Vatican adopts new slogan: “Same shit, different pope.”
by Dan Murphy
Following Cardinal Jorge Mario Bergoglio election as pope of the Catholic Church, news organizations have focused on his supposed humility and care for the poor during his time as archbishop of Buenos Aires. The anecdote circulated last week that he sold the mansion of his archdiocese to live in an apartment, and that he was prone to take public transportation to work and cook his own meals. The media has also focused on his decision to take the name Francis, bringing to mind the ministry of St. Francis of Assisi, who gave up his riches in order to serve the poor. However, his actions, or lack thereof during his time as head of the Jesuit order in Argentina in the late 1970s and early 1980s, suggest otherwise.
During what is commonly referred to as Argentina’s “Dirty War,” which lasted from 1976 to 1983, an ultra right-wing military dictatorship took power and “disappeared” some 30,000 people, including an estimated 150 Catholic priests. Those taken were labeled communists and kidnapped, many tortured or murdered. Most of the priests that were taken involved themselves in liberation theology, the philosophy that the Church should help the poor by enacting social reform rather than the traditional view of simply giving charity.
Accusations have arisen that Bergoglio, who was elected Provincial Superior of the Society of Jesus in 1973, was complicit in the kidnapping of two Jesuit priests who were working with the poor in the slums of Buenos Aires by identifying them as communists to the government. The two were tortured during their six months in captivity. The Vatican has denied these allegations, instead saying that Bergoglio helped in secret to have them released. The New York Times also reports that one of the Jesuits, Fr. Franz Jalics, has stated that the new pope was not involved in the kidnapping. “These are the facts: Orlando Yorio and I were not reported by Father Bergoglio,” he said last Wednesday.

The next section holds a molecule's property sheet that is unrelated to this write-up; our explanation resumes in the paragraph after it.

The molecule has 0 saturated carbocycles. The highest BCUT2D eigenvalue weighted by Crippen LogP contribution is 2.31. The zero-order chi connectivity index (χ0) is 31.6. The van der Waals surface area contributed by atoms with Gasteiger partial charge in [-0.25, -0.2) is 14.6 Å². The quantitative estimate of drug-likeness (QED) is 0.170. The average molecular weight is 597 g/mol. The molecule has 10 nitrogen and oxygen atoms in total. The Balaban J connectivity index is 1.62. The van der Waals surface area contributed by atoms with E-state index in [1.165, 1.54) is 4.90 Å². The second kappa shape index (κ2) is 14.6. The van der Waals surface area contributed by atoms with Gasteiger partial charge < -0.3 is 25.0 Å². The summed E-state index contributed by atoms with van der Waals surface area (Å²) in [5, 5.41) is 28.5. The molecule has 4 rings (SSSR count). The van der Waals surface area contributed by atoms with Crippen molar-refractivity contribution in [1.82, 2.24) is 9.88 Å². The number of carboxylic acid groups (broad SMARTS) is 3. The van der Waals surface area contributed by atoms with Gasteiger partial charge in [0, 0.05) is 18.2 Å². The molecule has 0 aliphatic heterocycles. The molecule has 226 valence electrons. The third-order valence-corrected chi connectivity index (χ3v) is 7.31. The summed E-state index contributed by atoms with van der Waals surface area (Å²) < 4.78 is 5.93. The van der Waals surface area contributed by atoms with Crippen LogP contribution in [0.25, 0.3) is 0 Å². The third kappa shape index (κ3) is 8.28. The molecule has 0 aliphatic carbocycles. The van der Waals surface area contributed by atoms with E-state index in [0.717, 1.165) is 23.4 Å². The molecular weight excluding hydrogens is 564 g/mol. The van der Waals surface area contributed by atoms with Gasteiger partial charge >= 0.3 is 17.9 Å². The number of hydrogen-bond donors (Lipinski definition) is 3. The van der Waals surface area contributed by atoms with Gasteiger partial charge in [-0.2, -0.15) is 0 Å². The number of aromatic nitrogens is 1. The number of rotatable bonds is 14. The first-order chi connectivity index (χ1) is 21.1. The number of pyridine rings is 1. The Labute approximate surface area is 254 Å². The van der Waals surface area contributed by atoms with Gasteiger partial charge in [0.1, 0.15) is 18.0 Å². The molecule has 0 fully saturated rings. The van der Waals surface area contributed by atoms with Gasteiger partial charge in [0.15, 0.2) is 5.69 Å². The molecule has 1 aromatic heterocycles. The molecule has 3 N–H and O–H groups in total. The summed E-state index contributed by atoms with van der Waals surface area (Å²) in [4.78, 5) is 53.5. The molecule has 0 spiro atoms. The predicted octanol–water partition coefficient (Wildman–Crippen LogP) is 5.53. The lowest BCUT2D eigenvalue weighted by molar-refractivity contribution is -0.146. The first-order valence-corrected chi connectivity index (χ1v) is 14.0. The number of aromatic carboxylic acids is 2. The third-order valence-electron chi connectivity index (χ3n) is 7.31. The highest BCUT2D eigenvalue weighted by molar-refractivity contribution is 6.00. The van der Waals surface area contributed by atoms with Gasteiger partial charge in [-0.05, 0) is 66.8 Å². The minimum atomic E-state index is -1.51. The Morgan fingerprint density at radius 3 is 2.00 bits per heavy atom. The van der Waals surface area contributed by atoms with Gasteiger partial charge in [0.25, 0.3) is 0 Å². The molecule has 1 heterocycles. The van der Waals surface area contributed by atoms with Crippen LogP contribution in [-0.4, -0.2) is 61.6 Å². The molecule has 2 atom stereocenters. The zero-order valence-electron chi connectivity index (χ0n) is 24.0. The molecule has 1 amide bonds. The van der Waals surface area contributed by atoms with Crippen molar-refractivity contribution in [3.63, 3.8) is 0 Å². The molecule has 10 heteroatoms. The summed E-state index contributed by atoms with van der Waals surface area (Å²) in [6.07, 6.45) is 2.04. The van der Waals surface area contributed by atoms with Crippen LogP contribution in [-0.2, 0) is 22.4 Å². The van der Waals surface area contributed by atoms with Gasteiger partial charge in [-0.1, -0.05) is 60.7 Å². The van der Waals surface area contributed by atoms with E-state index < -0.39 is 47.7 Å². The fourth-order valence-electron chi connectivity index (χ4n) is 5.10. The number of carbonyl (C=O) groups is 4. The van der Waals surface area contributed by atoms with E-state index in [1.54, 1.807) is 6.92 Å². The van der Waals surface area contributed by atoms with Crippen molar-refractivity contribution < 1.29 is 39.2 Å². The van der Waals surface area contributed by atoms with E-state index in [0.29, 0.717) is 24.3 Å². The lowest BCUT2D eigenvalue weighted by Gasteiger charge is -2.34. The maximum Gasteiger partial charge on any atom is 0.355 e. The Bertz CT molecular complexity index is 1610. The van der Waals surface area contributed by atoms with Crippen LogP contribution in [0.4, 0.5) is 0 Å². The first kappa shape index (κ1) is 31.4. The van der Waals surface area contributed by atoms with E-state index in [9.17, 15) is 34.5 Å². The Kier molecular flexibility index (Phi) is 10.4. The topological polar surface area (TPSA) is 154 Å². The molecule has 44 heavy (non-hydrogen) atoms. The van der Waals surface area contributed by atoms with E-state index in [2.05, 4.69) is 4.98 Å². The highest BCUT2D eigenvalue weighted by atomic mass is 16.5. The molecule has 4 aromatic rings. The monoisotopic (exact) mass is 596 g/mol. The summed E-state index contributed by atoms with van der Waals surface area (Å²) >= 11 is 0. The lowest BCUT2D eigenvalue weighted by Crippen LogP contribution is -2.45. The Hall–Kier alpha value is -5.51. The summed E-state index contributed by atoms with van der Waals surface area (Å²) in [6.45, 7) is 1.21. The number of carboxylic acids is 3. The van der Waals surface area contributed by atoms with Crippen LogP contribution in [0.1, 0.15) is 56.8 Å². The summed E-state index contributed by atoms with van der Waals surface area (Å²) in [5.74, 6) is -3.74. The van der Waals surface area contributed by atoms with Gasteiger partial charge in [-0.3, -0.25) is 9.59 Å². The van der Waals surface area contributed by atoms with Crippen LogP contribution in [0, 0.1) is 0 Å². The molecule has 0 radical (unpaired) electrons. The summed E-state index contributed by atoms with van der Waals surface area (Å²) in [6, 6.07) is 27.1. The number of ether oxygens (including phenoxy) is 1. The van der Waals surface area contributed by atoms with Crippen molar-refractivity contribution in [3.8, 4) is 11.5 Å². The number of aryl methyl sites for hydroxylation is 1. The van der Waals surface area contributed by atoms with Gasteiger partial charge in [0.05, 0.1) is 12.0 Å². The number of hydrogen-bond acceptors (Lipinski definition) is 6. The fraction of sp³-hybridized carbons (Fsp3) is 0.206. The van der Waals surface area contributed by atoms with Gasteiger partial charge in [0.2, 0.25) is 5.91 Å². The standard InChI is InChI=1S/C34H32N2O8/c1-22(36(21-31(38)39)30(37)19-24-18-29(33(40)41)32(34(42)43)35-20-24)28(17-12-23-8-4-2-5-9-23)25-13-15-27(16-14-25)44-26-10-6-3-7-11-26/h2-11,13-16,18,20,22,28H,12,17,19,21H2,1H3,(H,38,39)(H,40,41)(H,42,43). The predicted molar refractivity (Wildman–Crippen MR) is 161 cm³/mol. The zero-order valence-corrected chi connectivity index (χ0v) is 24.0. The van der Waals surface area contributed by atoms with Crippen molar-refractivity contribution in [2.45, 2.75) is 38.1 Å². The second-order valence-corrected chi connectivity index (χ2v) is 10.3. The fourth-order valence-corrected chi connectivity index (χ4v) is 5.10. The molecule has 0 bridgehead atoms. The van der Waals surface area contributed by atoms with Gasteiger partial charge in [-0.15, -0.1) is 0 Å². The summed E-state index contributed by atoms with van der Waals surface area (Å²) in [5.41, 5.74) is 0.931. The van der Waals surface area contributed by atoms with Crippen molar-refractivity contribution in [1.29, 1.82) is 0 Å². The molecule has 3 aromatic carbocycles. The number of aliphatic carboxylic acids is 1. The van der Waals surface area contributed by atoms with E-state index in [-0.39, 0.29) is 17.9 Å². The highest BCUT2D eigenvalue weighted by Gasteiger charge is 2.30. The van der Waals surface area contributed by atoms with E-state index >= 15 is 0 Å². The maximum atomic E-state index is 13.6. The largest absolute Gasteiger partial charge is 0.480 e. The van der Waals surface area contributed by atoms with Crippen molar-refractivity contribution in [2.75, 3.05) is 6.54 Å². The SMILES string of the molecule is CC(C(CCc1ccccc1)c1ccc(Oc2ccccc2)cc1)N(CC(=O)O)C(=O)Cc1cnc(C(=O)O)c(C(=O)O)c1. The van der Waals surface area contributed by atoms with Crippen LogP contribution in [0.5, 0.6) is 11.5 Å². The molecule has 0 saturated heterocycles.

However, Jalics did not deny the statement made by Yorio, who died in 2000, that Bergoglio had opposed their work in the slums because of his traditional views on Catholic charity. Yorio believed that Bergoglio could have done more to protect them from the government and chose not to.
This contention sets up the framework for much of the criticism surrounding the newly elected pope’s time as head of the Jesuit order in Argentina. Many would have preferred the route taken by El Salvador’s Oscar Romero who was assassinated in 1980. He publicly opposed the fascist takeover of his country and did much work to help the dissenters rather than sit quietly while El Salvador was being ravaged by the military dictatorship. Some detractors relate Bergoglio’s public silence to Pope Pius XII’s lack of action to the Nazi uprising in Hitler’s Germany. These critics question what he will do if a similar situation comes to pass during his term as pope.
While the counterargument posed by Bergoglio’s supporters is that it made more sense to work in private to help those being taken by the government, his silence suggests more of a focus on his bureaucratic rise in the Church. Such a lack of action in his past is grounds for great speculation. What can we expect from Pope Francis during times of crisis in his term if his earlier solution was to sit on his hands?